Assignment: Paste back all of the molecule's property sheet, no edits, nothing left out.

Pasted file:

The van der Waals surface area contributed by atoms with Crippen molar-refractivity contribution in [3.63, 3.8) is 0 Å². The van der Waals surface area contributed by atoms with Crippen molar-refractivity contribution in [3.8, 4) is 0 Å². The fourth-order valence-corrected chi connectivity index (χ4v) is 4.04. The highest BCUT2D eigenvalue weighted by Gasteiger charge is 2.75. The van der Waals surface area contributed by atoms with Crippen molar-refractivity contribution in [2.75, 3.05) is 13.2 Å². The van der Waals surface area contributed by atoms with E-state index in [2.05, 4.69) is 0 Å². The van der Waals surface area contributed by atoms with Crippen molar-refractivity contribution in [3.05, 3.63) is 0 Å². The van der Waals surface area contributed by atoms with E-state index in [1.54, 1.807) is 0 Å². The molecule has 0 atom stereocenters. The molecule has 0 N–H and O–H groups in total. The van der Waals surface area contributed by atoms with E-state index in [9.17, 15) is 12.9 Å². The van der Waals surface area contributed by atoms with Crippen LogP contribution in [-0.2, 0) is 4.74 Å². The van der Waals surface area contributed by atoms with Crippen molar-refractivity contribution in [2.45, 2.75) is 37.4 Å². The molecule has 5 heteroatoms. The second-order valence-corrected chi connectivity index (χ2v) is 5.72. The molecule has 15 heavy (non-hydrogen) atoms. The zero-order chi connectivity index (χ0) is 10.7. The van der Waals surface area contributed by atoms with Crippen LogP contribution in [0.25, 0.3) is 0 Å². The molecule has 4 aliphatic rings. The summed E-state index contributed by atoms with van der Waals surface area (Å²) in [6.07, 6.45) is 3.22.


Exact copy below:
The van der Waals surface area contributed by atoms with Crippen molar-refractivity contribution in [3.63, 3.8) is 0 Å². The van der Waals surface area contributed by atoms with Crippen molar-refractivity contribution in [3.8, 4) is 0 Å². The fourth-order valence-corrected chi connectivity index (χ4v) is 4.04. The highest BCUT2D eigenvalue weighted by Gasteiger charge is 2.75. The van der Waals surface area contributed by atoms with Crippen molar-refractivity contribution in [2.75, 3.05) is 13.2 Å². The van der Waals surface area contributed by atoms with E-state index in [2.05, 4.69) is 0 Å². The van der Waals surface area contributed by atoms with Crippen molar-refractivity contribution in [3.05, 3.63) is 0 Å². The van der Waals surface area contributed by atoms with E-state index in [1.54, 1.807) is 0 Å². The molecule has 0 atom stereocenters. The molecule has 0 N–H and O–H groups in total. The van der Waals surface area contributed by atoms with E-state index in [9.17, 15) is 12.9 Å². The van der Waals surface area contributed by atoms with Crippen LogP contribution in [-0.2, 0) is 4.74 Å². The van der Waals surface area contributed by atoms with Crippen molar-refractivity contribution in [2.45, 2.75) is 37.4 Å². The molecule has 5 heteroatoms. The second-order valence-corrected chi connectivity index (χ2v) is 5.72. The molecule has 15 heavy (non-hydrogen) atoms. The zero-order chi connectivity index (χ0) is 10.7. The van der Waals surface area contributed by atoms with Crippen LogP contribution in [0.25, 0.3) is 0 Å². The molecule has 4 aliphatic rings. The summed E-state index contributed by atoms with van der Waals surface area (Å²) in [6.07, 6.45) is 3.22.